The adventures of studying in Rio de Janeiro

The adventures of studying in Rio de Janeiro by soldon

This article was written by Cathy Bremner, published on 3rd August 2015 and has been read 2813 times.

Cathy Bremner does Hispanic Studies, Portuguese and Brazilian studies at King's College London. She spent a semester studying at the Universidad Carlos III, Madrid and a semester studying at the Universidade Federal do Rio de Janeiro, Brazil. This is her recap of her time in the party capital of the world!

Packing my suitcase and casually shrugging off the envious exclamations from friends continuing their studies in England, very little could further intensify the sense of excitement at the prospect of beginning my study abroad programme in Rio de Janeiro. The previous semester spent in the Spanish capital of Madrid had already been an incredible immersion in another culture, five hectic months of late-nights and a diet consisting largely of chorizo and Spanish tortilla, but the move to the giant of South America was forecasting an even greater culture shock.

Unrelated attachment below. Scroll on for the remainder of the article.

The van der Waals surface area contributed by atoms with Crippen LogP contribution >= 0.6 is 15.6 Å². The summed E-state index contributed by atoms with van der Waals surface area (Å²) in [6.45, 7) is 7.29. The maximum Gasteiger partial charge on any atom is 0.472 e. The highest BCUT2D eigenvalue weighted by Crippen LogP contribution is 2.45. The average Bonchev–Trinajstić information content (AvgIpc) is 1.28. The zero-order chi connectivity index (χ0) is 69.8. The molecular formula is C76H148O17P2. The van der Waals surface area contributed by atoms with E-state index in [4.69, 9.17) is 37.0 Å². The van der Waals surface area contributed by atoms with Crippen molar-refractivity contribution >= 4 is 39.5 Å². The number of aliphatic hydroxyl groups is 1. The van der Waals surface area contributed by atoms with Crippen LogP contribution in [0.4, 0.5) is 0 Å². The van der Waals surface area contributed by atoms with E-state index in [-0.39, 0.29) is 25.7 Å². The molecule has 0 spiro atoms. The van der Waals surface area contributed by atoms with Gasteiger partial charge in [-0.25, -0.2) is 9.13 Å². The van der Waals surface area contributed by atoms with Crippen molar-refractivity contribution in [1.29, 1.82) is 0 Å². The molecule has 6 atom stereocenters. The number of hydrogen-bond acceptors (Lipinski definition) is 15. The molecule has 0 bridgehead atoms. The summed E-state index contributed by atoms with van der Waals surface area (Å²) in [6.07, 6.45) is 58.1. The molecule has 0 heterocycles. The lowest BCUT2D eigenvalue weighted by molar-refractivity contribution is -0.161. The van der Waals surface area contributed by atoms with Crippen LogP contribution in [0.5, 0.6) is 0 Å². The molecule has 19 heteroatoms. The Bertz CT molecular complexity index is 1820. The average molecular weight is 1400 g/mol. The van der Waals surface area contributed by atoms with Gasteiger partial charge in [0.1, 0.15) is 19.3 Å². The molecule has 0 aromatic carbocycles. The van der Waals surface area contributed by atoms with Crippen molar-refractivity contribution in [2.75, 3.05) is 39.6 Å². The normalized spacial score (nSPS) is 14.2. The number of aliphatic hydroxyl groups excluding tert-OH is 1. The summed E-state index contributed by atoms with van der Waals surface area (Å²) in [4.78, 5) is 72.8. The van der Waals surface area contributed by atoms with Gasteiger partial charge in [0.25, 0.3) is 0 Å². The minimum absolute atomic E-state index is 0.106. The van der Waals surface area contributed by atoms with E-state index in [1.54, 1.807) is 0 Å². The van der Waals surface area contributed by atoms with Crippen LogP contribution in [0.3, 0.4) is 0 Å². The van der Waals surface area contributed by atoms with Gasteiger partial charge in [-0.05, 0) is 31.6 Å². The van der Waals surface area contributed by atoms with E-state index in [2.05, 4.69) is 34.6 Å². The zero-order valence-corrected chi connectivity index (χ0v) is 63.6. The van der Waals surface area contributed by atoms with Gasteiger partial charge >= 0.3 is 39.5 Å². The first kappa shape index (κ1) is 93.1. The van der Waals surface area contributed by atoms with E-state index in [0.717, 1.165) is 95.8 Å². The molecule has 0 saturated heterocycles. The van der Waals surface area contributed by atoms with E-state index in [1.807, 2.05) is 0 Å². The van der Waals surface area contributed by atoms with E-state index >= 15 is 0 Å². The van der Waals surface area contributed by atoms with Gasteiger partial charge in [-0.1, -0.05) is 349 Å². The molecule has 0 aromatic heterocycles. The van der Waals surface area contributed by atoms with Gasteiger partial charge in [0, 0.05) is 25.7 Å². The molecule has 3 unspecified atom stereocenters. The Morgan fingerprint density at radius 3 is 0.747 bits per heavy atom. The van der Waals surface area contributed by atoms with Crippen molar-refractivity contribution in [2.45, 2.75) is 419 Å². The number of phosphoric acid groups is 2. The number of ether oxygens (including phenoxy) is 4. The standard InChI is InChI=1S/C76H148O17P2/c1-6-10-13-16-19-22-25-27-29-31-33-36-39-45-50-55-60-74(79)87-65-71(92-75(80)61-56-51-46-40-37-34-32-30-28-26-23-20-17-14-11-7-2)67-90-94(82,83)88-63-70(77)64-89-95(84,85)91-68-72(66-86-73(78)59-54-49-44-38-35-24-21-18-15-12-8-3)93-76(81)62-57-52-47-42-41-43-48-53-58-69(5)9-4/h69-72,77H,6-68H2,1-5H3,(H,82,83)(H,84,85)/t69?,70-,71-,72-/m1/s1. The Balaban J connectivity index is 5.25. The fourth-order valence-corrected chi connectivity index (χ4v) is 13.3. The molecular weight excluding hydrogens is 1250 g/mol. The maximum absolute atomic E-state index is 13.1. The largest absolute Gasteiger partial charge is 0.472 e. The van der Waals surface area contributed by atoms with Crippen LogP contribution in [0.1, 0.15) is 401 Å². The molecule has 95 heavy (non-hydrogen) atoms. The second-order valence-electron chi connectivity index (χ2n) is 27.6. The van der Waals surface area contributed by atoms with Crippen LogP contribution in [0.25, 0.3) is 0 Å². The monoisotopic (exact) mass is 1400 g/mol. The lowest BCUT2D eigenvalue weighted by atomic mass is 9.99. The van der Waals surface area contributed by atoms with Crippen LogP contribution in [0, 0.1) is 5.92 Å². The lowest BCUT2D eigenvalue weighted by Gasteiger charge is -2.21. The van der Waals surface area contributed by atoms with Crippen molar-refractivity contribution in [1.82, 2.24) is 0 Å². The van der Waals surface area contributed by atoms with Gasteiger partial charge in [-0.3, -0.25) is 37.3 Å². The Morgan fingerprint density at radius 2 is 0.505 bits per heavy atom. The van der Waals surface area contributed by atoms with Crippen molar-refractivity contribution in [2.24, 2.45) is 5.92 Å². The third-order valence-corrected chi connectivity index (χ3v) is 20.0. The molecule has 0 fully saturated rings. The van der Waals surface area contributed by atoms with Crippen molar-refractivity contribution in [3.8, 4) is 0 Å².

Arriving in the midst of the tropical Brazilian summer, just weeks before the infectious carnival fever fully metamorphosed the city into a frenzy of festival mayhem, my aim had always been to embrace the ‘carioca’ lifestyle from the first day onwards, however much it tested the limits of my human thermostat. As a result, February was satiated with fresh coconuts, samba concerts and Brazilian barbeques on Rio rooftops.